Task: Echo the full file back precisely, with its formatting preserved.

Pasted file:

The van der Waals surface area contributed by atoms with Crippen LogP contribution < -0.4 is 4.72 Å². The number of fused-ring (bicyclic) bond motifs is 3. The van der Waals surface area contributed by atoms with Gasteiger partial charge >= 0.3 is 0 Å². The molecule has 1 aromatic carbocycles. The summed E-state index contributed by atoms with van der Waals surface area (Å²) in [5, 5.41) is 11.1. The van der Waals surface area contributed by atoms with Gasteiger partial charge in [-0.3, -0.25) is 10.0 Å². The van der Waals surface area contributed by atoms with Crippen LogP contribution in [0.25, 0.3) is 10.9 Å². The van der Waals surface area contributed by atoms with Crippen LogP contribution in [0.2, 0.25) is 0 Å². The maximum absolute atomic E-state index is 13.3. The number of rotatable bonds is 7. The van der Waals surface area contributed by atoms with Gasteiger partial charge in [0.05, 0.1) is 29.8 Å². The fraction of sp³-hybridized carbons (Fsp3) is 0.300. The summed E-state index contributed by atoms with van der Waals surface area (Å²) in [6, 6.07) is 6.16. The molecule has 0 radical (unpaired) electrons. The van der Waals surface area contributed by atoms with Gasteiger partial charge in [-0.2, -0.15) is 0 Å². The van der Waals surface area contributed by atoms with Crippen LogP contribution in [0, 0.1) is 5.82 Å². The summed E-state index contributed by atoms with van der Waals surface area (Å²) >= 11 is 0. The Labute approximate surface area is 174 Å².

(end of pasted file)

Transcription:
The van der Waals surface area contributed by atoms with Crippen LogP contribution < -0.4 is 4.72 Å². The number of fused-ring (bicyclic) bond motifs is 3. The van der Waals surface area contributed by atoms with Gasteiger partial charge >= 0.3 is 0 Å². The molecule has 1 aromatic carbocycles. The summed E-state index contributed by atoms with van der Waals surface area (Å²) in [5, 5.41) is 11.1. The van der Waals surface area contributed by atoms with Gasteiger partial charge in [-0.3, -0.25) is 10.0 Å². The van der Waals surface area contributed by atoms with Crippen LogP contribution in [0.25, 0.3) is 10.9 Å². The van der Waals surface area contributed by atoms with Crippen LogP contribution in [0.2, 0.25) is 0 Å². The maximum absolute atomic E-state index is 13.3. The number of rotatable bonds is 7. The van der Waals surface area contributed by atoms with Gasteiger partial charge in [0.05, 0.1) is 29.8 Å². The fraction of sp³-hybridized carbons (Fsp3) is 0.300. The summed E-state index contributed by atoms with van der Waals surface area (Å²) in [6, 6.07) is 6.16. The molecule has 0 radical (unpaired) electrons. The van der Waals surface area contributed by atoms with Gasteiger partial charge in [-0.2, -0.15) is 0 Å². The van der Waals surface area contributed by atoms with Crippen LogP contribution in [0, 0.1) is 5.82 Å². The summed E-state index contributed by atoms with van der Waals surface area (Å²) >= 11 is 0. The Labute approximate surface area is 174 Å².